Tuesday, February 26, 2013

The Return of Longboard Haven Skate Shop

Earlier this month marked the happy, much-anticipated launch of Longboard Haven, a Toronto skate shop selling a focused selection of high-quality decks, gear, safety equipment, clothing, and art.

Photo: Longboard Haven skate shop owners Rob Sydia and Mike McGown
Proud shop owners Rob Sydia and Mike McGown

I dropped in on the two proprietors, Rob Sydia, and Mike McGown (a.k.a. ‘Smooth Chicken’) to discuss the new business and what they have planned for the future. Located on a gritty stretch of Queen Street East, their compact shop is open every day, ‘noon-ish to seven’ (five on weekends). When the spring season starts, official hours will be 11 am to 8pm.

Photo: exterior of Longboard Haven skate shop at 183 Queen St. E
Longboard Haven: Now open for business at 183 Queen St. E

The Origins of Longboard Haven: Pat Switzer
Longboard Haven is a name that has a history in Toronto longboarding circles.

The shop had its first incarnation seven years ago as a (literally) underground operation, run from the basement apartments of Patrick Switzer -- who has since become one of the world’s top downhill skateboarders. McGown was his room-mate and close friend; the Haven was named after a secret skate garage near Eglinton and Leslie they used to frequent, along with Sydia and a couple of others.

Switzer supplied and serviced the then-nascent Toronto longboarding community, featuring specialized gear that regular skate shops often wouldn’t carry, and which was otherwise difficult to obtain.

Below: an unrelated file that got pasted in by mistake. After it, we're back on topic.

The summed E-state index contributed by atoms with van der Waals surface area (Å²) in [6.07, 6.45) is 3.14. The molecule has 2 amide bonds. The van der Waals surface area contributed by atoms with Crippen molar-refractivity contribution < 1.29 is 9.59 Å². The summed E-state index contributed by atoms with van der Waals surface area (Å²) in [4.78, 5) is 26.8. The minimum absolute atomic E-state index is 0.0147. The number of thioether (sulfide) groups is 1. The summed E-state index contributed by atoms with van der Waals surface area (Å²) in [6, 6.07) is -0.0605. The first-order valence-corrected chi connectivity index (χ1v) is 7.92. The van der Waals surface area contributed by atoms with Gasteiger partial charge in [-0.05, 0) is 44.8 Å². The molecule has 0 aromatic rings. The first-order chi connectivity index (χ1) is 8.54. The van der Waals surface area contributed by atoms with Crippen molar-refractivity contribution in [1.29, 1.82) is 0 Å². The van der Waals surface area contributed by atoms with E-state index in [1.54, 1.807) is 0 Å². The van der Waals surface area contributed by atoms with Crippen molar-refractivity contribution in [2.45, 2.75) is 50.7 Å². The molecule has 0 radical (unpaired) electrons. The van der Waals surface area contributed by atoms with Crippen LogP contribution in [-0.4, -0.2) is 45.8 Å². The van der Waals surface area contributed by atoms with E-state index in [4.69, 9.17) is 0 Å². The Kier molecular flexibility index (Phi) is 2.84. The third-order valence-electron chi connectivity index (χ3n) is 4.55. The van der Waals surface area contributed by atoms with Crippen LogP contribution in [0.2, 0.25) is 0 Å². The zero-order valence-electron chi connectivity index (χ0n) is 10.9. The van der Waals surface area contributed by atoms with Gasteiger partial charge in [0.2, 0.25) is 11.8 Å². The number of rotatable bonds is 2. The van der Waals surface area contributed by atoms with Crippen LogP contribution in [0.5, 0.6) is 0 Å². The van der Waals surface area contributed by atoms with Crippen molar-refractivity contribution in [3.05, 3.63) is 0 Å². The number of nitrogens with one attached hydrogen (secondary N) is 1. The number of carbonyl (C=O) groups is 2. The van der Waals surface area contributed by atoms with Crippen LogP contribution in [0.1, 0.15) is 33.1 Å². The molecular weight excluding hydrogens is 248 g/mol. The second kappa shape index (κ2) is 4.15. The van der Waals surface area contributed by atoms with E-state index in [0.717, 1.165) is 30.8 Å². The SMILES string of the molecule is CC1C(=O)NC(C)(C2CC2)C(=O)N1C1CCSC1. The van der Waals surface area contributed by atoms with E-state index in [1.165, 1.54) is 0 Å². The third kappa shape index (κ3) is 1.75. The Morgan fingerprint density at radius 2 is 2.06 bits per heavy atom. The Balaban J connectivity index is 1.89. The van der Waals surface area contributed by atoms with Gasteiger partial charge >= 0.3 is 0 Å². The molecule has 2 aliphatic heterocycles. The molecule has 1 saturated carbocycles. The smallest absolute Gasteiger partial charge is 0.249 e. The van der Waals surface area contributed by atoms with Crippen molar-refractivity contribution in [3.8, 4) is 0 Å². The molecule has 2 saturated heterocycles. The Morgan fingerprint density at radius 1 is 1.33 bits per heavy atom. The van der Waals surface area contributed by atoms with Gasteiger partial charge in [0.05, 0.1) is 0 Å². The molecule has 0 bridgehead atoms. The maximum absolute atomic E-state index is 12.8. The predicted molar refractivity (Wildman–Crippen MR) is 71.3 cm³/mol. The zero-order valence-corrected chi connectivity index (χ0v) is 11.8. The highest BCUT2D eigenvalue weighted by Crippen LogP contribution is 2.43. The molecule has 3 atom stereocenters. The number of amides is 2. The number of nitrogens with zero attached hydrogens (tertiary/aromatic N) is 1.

Photo: circa 2008 image of Longboard Haven run from Patrick Switzer's basement apartment
Longboard Haven was once run from Mike and Pat’s old Essex St.
basement apartment [the very first incarnation was in the basement of Adam Winston’s family home]. Photo circa 2008, courtesy Patrick Switzer

Switzer subsequently moved west to pursue his downhill racing career, and the business was shuttered. I reached out to Pat (based in Vancouver & not involved in the current version, except karmically) to ask what he thought about LBH’s fresh start as an actual bricks and mortar store. His comment:
I am honoured that the store is having a rebirth -- like we imagined it could one day be. Rob and Mike were invaluable to what Longboard Haven was as a underground skate shop. Now they are taking that dream, good vibes and ideology of being different and for the community, to a new level.

Photo: Pat Switzer and Mike McGown
Pat & Mike in their salad days
“E.S. 4 life!”
Side note: Switzer is now producing the Greener Pastures sport adventure web series, which brings together many of the world’s best riders and has accumulated nearly a million views to date. Support his project via the indiegogo fundraising campaign!

Equipping Riders with the Right Gear
I asked McGown why he and Sydia would take up the challenge of starting up a for-real retail shop, when the industry is notorious for turnover, and undergoing a transition as online distributors compress margins. McGown’s explanation of the opportunity:
Toronto’s skate market needs it. There’s a hole in how people get gear. When Pat and I ran the shop out of the basement initially, it was only to bring in gear that people wanted that was... a little bit out there. You wanted a truck that was made halfway around the world? Ok, we’re going to get that for you, that's the quality that we’re looking for. And that has [since] kind of slipped away.
You have shops selling some pretty cheap ‘Made in China’ stuff. Both Rob and I didn’t like what we were seeing.
Photo: Longboard Haven store interior
Longboard Haven will stock a focused selection of high-quality skate gear

He informed me of the shop’s unofficial motto, which has a distinctly old-timey cadence:
‘If we won’t ride it, we won’t stock it.’
Sydia then chimed in:
We saw an explosion of the grom community. You have new skaters arriving at the scene, they see the videos on YouTube of Pat or John or Mike and they want to go in at 100kph.